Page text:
As interest in remanufacturing continues to grow, there’s also an increased focus on establishing a common definition of just what “reman” means, and backing up that definition with worldwide standards to make sure fleets and owner-operators know just what they’re getting when they look to remanufactured parts.
We’ve addressed commercial vehicle industry confusion over reman versus rebuild elsewhere here on the Knowledge Dock™, but in this instance, we’re looking at the much bigger picture of the global remanufacturing landscape – which will have a direct impact on reman trucking solutions in North America.
Last September, a half-dozen international remanufacturing organizations – including the Motor & Equipment Remanufacturers Association (MERA), of which Bendix is a member – announced that they’d agreed upon a few basic definitions to strengthen the industry and help raise awareness. Sounds simple enough, perhaps, but this effort was years in the making, and required cooperation across continents.
Here are the two key definitions they developed:
- Remanufacturing Process: Remanufacturing is a standardized industrial process by which cores are returned to same-as-new or better, condition and performance. The process is in line with specific technical specifications, including engineering, quality, and testing standards. The process yields fully warranted products. (An “industrial process” is further defined as an established process, which is fully documented, and capable of fulfilling the requirements established by the remanufacturer.)
- Core: A core is a previously sold, worn, or nonfunctional product or part, intended for the remanufacturing process. During reverse logistics, a core is protected, handled, and identified for remanufacturing to avoid damage and to preserve its value. A core is not waste or scrap and is not intended to be reused before remanufacturing.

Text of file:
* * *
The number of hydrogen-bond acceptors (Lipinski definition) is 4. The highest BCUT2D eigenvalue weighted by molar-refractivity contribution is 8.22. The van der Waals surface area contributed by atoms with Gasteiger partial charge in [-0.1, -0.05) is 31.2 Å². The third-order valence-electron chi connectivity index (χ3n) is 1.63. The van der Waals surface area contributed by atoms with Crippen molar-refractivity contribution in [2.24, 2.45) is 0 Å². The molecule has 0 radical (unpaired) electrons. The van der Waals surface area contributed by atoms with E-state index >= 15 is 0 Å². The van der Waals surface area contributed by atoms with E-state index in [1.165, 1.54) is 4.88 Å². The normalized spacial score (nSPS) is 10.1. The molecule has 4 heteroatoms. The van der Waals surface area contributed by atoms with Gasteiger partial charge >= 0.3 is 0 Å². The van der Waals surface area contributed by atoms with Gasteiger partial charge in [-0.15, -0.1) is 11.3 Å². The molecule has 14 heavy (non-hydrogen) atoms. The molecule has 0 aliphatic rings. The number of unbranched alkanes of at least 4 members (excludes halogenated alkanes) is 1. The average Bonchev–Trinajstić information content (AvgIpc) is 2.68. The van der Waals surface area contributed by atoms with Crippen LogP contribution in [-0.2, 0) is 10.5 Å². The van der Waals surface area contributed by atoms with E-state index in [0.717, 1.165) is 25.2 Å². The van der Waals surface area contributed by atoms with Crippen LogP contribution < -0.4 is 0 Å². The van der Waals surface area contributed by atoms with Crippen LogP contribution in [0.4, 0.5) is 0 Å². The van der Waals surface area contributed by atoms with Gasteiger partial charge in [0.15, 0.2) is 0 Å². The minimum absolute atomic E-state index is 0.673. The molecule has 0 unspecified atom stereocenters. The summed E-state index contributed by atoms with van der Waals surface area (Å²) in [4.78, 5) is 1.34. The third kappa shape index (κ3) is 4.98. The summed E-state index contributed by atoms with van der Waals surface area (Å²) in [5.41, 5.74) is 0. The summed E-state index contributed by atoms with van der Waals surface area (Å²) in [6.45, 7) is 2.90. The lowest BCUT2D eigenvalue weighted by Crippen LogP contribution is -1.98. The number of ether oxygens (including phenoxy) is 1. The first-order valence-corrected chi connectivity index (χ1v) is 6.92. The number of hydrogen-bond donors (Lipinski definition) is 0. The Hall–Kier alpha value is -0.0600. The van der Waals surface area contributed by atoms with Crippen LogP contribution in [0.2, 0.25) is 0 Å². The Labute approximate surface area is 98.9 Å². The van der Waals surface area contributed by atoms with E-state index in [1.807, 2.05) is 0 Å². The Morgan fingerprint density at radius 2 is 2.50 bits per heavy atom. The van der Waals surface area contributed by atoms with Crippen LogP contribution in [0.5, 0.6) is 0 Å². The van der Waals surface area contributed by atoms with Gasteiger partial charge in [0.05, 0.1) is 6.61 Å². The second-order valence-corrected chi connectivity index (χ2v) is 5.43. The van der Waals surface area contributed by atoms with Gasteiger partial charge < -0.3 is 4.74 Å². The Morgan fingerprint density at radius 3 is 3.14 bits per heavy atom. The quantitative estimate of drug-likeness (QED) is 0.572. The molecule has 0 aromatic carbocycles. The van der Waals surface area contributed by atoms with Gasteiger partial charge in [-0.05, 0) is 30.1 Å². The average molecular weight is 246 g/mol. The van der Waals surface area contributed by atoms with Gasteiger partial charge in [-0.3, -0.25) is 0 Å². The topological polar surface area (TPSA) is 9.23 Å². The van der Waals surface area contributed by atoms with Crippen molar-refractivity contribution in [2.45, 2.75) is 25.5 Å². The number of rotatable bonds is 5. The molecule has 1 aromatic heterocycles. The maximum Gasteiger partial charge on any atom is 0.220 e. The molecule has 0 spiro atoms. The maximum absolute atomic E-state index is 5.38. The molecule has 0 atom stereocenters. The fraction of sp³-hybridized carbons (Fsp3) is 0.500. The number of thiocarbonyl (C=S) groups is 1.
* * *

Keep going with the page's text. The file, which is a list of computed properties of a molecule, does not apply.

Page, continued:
Both of those build, to some degree, on an existing definition that European remanufacturing associations had previously established:
- Remanufactured Part: A remanufactured part fulfills a function which is at least equivalent compared to the original part. It is restored from an existing part (core) using standardized industrial processes in line with specific technical specifications. A remanufactured part is given the same warranty as a new part and it clearly identifies the part as remanufactured and states the remanufacturer.
So, what are the ramifications here in North America? Here’s what MERA president and chief operating officer John Chalifoux said in a press release about the announcement: “The increased use of remanufactured products around the world is accelerating an international drive towards a circular economy. Today’s announcement of a common understanding among the associations will further help the industry communicate the quality, value, and sustainability benefits of remanufactured goods.”
Remanufactured components help reduce replacement costs and extend vehicle life – all while retaining the quality of original equipment parts and reducing environmental impact. And among those noticing are governments, including ours here in the United States, which passed a law in October 2015 requiring federal agencies to prioritize the use of remanufactured automobile parts to maintain federally owned vehicles, as long as doing so reduces costs without delaying the return of vehicles to service, or reducing the quality of vehicle performance.
Again, though: With increased interest and adoption comes the need for well-stated and recognized remanufacturing standards and practices – which is why MERA launched its “Manufactured Again” certification program in November 2016. Through it, remanufacturers can certify that their process meets a level of quality management standards – including ISO 9001 and IATF 16949 – typically associated with new manufacturing. (We’ll cover this in more detail in a future post.)
Only true remanufacturers like Bendix bring components back to original performance specs – and in some cases, even improve a component to meet a current OE spec level. With a long legacy as an OE manufacturer, and more than four decades of remanufacturing expertise, Bendix keenly understands the value of these reman processes, and the importance of holding them to high standards. With reliability, performance – and ultimately, safety – at stake, we’ll keep leading efforts to educate the industry, and spotlighting remanufacturing that’s on a completely different level from simple component rebuilding or other aftermarket manufacturing efforts.
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